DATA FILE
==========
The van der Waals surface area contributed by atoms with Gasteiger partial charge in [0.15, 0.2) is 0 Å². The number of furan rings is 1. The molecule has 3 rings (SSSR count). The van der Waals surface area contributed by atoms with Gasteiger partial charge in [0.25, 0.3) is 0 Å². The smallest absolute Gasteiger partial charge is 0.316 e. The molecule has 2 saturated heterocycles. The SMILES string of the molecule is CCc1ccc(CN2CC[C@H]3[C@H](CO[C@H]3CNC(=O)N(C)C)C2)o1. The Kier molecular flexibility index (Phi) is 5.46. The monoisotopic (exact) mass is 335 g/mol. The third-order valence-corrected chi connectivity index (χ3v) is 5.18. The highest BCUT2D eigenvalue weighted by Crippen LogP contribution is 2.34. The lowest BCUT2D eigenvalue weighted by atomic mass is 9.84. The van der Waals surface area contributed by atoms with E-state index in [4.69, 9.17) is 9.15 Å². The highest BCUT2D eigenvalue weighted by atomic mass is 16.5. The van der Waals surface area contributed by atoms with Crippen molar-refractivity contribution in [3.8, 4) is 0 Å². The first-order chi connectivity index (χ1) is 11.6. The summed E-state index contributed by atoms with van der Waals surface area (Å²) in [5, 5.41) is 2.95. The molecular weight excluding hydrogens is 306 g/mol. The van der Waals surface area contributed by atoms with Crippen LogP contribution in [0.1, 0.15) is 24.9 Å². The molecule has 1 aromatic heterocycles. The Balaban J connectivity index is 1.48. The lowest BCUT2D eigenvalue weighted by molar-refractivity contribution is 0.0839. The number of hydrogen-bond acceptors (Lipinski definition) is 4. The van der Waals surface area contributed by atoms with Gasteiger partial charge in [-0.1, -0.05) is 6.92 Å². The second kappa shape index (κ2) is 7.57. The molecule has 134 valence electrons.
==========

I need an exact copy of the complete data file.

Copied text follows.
The van der Waals surface area contributed by atoms with Gasteiger partial charge in [0.15, 0.2) is 0 Å². The number of furan rings is 1. The molecule has 3 rings (SSSR count). The van der Waals surface area contributed by atoms with Gasteiger partial charge in [0.25, 0.3) is 0 Å². The smallest absolute Gasteiger partial charge is 0.316 e. The molecule has 2 saturated heterocycles. The SMILES string of the molecule is CCc1ccc(CN2CC[C@H]3[C@H](CO[C@H]3CNC(=O)N(C)C)C2)o1. The Kier molecular flexibility index (Phi) is 5.46. The monoisotopic (exact) mass is 335 g/mol. The third-order valence-corrected chi connectivity index (χ3v) is 5.18. The highest BCUT2D eigenvalue weighted by Crippen LogP contribution is 2.34. The lowest BCUT2D eigenvalue weighted by atomic mass is 9.84. The van der Waals surface area contributed by atoms with E-state index in [4.69, 9.17) is 9.15 Å². The highest BCUT2D eigenvalue weighted by atomic mass is 16.5. The van der Waals surface area contributed by atoms with Crippen molar-refractivity contribution in [3.8, 4) is 0 Å². The first-order chi connectivity index (χ1) is 11.6. The summed E-state index contributed by atoms with van der Waals surface area (Å²) in [5, 5.41) is 2.95. The molecular weight excluding hydrogens is 306 g/mol. The van der Waals surface area contributed by atoms with Crippen LogP contribution in [0.1, 0.15) is 24.9 Å². The molecule has 1 aromatic heterocycles. The Balaban J connectivity index is 1.48. The lowest BCUT2D eigenvalue weighted by molar-refractivity contribution is 0.0839. The number of hydrogen-bond acceptors (Lipinski definition) is 4. The van der Waals surface area contributed by atoms with Gasteiger partial charge in [-0.1, -0.05) is 6.92 Å². The second kappa shape index (κ2) is 7.57. The molecule has 134 valence electrons.